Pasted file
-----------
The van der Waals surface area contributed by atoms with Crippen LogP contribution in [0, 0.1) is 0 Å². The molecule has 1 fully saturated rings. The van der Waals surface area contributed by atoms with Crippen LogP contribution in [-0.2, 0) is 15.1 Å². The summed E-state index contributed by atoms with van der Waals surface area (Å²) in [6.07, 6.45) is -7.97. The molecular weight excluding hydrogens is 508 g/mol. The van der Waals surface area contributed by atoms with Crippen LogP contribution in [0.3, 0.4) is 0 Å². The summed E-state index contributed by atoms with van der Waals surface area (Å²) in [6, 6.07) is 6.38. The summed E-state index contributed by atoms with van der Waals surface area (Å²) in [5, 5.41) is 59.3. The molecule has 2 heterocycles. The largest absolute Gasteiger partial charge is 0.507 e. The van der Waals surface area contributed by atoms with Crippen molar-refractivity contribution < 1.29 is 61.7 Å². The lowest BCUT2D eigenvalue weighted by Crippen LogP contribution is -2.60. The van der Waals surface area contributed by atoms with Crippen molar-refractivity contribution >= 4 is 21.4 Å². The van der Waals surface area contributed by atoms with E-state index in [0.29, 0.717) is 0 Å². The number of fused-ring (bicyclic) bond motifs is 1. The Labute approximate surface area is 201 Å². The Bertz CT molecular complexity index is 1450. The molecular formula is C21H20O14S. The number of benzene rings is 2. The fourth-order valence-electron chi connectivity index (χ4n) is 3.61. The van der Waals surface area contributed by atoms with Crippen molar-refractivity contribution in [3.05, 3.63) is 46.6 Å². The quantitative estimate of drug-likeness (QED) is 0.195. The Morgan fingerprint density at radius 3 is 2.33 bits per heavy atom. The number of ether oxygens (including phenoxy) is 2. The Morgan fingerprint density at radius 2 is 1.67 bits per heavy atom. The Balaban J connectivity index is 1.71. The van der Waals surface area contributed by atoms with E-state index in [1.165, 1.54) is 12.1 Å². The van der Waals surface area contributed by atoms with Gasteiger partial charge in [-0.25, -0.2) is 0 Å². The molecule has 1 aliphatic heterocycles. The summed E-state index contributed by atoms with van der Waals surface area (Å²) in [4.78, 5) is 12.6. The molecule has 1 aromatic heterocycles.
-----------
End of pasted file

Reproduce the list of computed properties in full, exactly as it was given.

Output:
The van der Waals surface area contributed by atoms with Crippen LogP contribution in [0, 0.1) is 0 Å². The molecule has 1 fully saturated rings. The van der Waals surface area contributed by atoms with Crippen LogP contribution in [-0.2, 0) is 15.1 Å². The summed E-state index contributed by atoms with van der Waals surface area (Å²) in [6.07, 6.45) is -7.97. The molecular weight excluding hydrogens is 508 g/mol. The van der Waals surface area contributed by atoms with Crippen LogP contribution in [0.3, 0.4) is 0 Å². The summed E-state index contributed by atoms with van der Waals surface area (Å²) in [6, 6.07) is 6.38. The summed E-state index contributed by atoms with van der Waals surface area (Å²) in [5, 5.41) is 59.3. The molecule has 2 heterocycles. The largest absolute Gasteiger partial charge is 0.507 e. The van der Waals surface area contributed by atoms with Crippen molar-refractivity contribution < 1.29 is 61.7 Å². The lowest BCUT2D eigenvalue weighted by Crippen LogP contribution is -2.60. The van der Waals surface area contributed by atoms with Crippen molar-refractivity contribution >= 4 is 21.4 Å². The van der Waals surface area contributed by atoms with E-state index in [0.29, 0.717) is 0 Å². The number of fused-ring (bicyclic) bond motifs is 1. The Labute approximate surface area is 201 Å². The Bertz CT molecular complexity index is 1450. The molecular formula is C21H20O14S. The number of benzene rings is 2. The fourth-order valence-electron chi connectivity index (χ4n) is 3.61. The van der Waals surface area contributed by atoms with Crippen molar-refractivity contribution in [3.05, 3.63) is 46.6 Å². The quantitative estimate of drug-likeness (QED) is 0.195. The Morgan fingerprint density at radius 3 is 2.33 bits per heavy atom. The number of ether oxygens (including phenoxy) is 2. The Morgan fingerprint density at radius 2 is 1.67 bits per heavy atom. The Balaban J connectivity index is 1.71. The van der Waals surface area contributed by atoms with E-state index in [1.165, 1.54) is 12.1 Å². The van der Waals surface area contributed by atoms with Gasteiger partial charge in [-0.25, -0.2) is 0 Å². The molecule has 1 aliphatic heterocycles. The summed E-state index contributed by atoms with van der Waals surface area (Å²) in [4.78, 5) is 12.6. The molecule has 1 aromatic heterocycles.